More than 300,000 volunteer hackers are helping Ukraine win the cyber war against Russia. In the Telegram group called the “IT Army of Ukraine”, these volunteers are assigned tasks aimed at Russian websites.
These hackers have joined the fight in Ukraine to level the playing field, with many cybersecurity companies denouncing “cyber chaos” between Russia and Ukraine.
Check Point Research (CPR), which monitors global cyberattacks, said that in the three days since the Russian invasion began, online attacks on the Ukrainian military and government sectors had increased by 196 percent. Attacks on Russia also increased (4%) and decreased in other parts of the world.
Russia, however, has denied any involvement in the cyberattacks.
The rise in the number of volunteer hackers joining the fight against Russia comes after a request from Ukrainian Digital Transformation Minister Mykhailo Fedorov last month, who posted a link to Twitter’s “IT Army of Ukraine” Telegram channel.
We are creating an IT army. We need digital talent. All operational tasks will be provided here: https://t.co/Ie4ESfxoSn. There will be tasks for everyone. We continue to fight on the cyber front. The first task is in the cyber specialist channel.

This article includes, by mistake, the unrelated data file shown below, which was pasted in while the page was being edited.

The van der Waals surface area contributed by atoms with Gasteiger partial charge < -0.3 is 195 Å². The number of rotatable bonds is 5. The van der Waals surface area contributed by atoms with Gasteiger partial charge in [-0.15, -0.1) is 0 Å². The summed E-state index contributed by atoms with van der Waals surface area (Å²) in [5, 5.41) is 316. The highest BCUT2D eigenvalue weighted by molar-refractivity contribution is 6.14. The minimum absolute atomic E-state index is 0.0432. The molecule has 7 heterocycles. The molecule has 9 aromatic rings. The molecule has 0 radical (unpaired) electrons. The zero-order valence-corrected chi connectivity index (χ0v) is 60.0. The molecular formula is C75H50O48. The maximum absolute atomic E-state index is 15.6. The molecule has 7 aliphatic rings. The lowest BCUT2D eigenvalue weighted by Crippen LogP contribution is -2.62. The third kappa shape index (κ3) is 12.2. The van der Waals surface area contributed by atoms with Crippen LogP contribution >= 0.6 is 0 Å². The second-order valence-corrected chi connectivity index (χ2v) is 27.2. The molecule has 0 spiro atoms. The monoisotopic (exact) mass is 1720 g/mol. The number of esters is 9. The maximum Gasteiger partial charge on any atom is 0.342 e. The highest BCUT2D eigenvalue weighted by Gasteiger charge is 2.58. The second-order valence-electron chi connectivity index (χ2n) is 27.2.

– Mykhailo Fedorov (@FedorovMykhailo) February 26, 2022
The members of that group spoke The Guardian and he said it was the right thing to do. One of the volunteers, a Swiss teenager who did not reveal his real name, said that they were trying to stop the digital presence of the Russian government and the Belarusian railway.
Another member of the group, Gennady Galanter, said CNBC that they are preventing misinformation and getting accurate information from Russian citizens.
“The reality is that many of my friends in Russia, my relatives … are completely misinformed,” CNBC said.
All of these volunteer hackers are afraid of Russian revenge, so they are trying to protect their identity as much as possible.
NetBlocks, the company that controls the global Internet connection, said the cyber-attacks were successful in disrupting Russian state media services, several banks and the energy giant Gazprom.